In these extraordinary times, rugby stars have increasingly begun to reveal the person behind the player, writes CRAIG LEWIS in the latest SA Rugby magazine.
During the unprecedented coronavirus pandemic, one of the more compelling and constructive byproducts that emerged from the crisis appeared to be a shift in perspective from players in the rugby world.
At the beginning of March, the on-field focus revolved around the Six Nations, Super Rugby and competitions that were on the go around the globe. Yet, the game ground to a halt in the face of Covid-19 and as time passed with indefinite inactivity, so players increasingly began to find their voice.
In the game of rugby – colloquially referred to as a hooligans’ game played by gentlemen – players by and large have mostly been renowned for keeping their true feelings to themselves.
Rugby, after all, remains a million miles away from the lurid showmanship displayed in boxing or various popular American sports, but with the increase in professionalism, many onlookers have also lamented the loss of personalities in the game.
Now and then, the likes of Eddie Jones or Michael Cheika have sent the media into overdrive with their inclination to shoot from the hip when talking to the media, but mostly the rugby public has become accustomed to PC responses and cliches such as ‘we’re taking it game by game’.
Of course, the sports media has its own reputation of searching for attention-grabbing angles or the so-called ‘clickbait’ headlines, but over the past few months there have been signs of players taking control of the narrative.
In lockdown, Springbok fullback Warrick Gelant fascinatingly emerged as the host of a YouTube series called ‘Breaking Chains’. As described, it was a show that aimed to break the chains of common challenges faced by professional athletes.
In the first episode, Gelant sat down with Proteas cricketer Reeza Hendricks, Springbok scrumhalf Herschel Jantjies and Blitzboks star Rosko Specman to discuss how they made it to the top, despite being regarded as ‘late bloomers’ when it came to being recognised for their talents.
Jantjies spoke openly about having to take a step back and play Varsity Shield rugby to rediscover his love for the game again, while Specman discussed how he kept his hopes up despite only making his Super Rugby debut at the age of 30.
In another episode, Gelant chatted to Lions wing Jamba Ulengo, Springbok prop Lizo Gqoboka and Bulls veteran Cornal Hendricks about their stories of overcoming injuries.
Hendricks, for example, detailed his battle with a career-threatening heart ailment … ‘I was told to go for a heart scan and after that the doctor told me I can’t play rugby any more. I was like, “Come on doc, I’ve just finished with my training, what do you mean?” … I asked if it was a joke, if Leon Schuster was behind the curtain, but he was serious. I remember just sitting there and I felt numb.’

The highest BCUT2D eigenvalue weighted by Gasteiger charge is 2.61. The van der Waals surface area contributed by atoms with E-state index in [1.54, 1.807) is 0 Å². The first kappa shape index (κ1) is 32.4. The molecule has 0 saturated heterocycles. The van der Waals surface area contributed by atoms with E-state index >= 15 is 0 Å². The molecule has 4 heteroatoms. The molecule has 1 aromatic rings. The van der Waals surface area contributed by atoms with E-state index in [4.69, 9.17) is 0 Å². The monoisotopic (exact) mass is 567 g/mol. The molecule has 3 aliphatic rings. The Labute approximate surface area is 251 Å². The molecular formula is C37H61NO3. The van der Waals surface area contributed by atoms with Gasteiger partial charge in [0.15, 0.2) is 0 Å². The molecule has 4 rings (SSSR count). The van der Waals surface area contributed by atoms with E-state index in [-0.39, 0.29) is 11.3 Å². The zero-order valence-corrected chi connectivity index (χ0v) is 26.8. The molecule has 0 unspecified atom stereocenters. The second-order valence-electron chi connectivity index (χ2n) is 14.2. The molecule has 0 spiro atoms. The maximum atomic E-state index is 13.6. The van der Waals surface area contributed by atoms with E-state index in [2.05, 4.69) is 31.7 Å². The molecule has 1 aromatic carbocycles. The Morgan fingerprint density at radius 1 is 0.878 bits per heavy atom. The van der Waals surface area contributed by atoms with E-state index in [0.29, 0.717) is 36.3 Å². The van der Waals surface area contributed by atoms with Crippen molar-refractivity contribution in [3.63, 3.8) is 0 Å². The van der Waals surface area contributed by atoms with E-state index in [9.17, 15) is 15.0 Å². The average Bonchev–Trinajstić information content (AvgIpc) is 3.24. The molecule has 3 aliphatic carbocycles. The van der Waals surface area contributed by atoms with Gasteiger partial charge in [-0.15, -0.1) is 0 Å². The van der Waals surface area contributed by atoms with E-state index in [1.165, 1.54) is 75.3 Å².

Despite then trying to find the means to restart his career and believing he could continue playing, Hendricks explained how he couldn’t find a home at any team.
‘I remember crying every night, or when I was driving, the tears rolling down my cheeks. At the time I felt I couldn’t face the world because I couldn’t play rugby any more.’
However, Hendricks explained how he kept the faith and after four years of not playing competitive rugby, the former Bok wing finally received an offer from the Bulls.
And so it went, with players sharing their stories in lockdown conversations with teammates and friends that would likely not have been heard if not for the extraordinary times of the pandemic.
Conversations also fascinatingly shifted to financial challenges faced when their careers came under threat, and how they viewed and handled money – sometimes without the necessary know-how to do so prudently.
‘At the end of the day, rugby is only for 10 years or so, after that then what do you do?’ Ulengo asked. ‘Some people are so used to the hype and the aura that comes with playing rugby that you forget who you really are … After I earned my first Springbok cap, I felt like this was my chance, but then the injuries came and it was really tough …
‘You try to keep motivated and positive, but we are all human. You get to a point where every door you want to open is shut, every call you want to make for help is closed. Then you really have to sit down and look at your situation and reposition yourself to ride the wave of trials and tribulations.’